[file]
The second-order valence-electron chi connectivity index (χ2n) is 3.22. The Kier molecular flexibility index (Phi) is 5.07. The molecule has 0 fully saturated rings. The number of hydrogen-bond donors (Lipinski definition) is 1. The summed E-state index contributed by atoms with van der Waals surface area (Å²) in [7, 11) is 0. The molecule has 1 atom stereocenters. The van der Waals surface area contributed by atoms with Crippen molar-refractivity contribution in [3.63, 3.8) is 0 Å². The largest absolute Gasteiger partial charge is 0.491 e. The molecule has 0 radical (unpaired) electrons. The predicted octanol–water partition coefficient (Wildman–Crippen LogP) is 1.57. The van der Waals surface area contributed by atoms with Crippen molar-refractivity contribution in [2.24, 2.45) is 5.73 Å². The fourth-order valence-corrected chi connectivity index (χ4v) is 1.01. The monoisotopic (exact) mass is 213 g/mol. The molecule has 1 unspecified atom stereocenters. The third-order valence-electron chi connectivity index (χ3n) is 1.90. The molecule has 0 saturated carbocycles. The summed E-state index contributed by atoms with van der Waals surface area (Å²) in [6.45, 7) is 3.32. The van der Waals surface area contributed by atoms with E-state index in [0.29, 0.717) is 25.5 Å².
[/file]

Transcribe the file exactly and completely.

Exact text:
The second-order valence-electron chi connectivity index (χ2n) is 3.22. The Kier molecular flexibility index (Phi) is 5.07. The molecule has 0 fully saturated rings. The number of hydrogen-bond donors (Lipinski definition) is 1. The summed E-state index contributed by atoms with van der Waals surface area (Å²) in [7, 11) is 0. The molecule has 1 atom stereocenters. The van der Waals surface area contributed by atoms with Crippen molar-refractivity contribution in [3.63, 3.8) is 0 Å². The largest absolute Gasteiger partial charge is 0.491 e. The molecule has 0 radical (unpaired) electrons. The predicted octanol–water partition coefficient (Wildman–Crippen LogP) is 1.57. The van der Waals surface area contributed by atoms with Crippen molar-refractivity contribution in [2.24, 2.45) is 5.73 Å². The fourth-order valence-corrected chi connectivity index (χ4v) is 1.01. The monoisotopic (exact) mass is 213 g/mol. The molecule has 1 unspecified atom stereocenters. The third-order valence-electron chi connectivity index (χ3n) is 1.90. The molecule has 0 saturated carbocycles. The summed E-state index contributed by atoms with van der Waals surface area (Å²) in [6.45, 7) is 3.32. The van der Waals surface area contributed by atoms with E-state index in [0.29, 0.717) is 25.5 Å².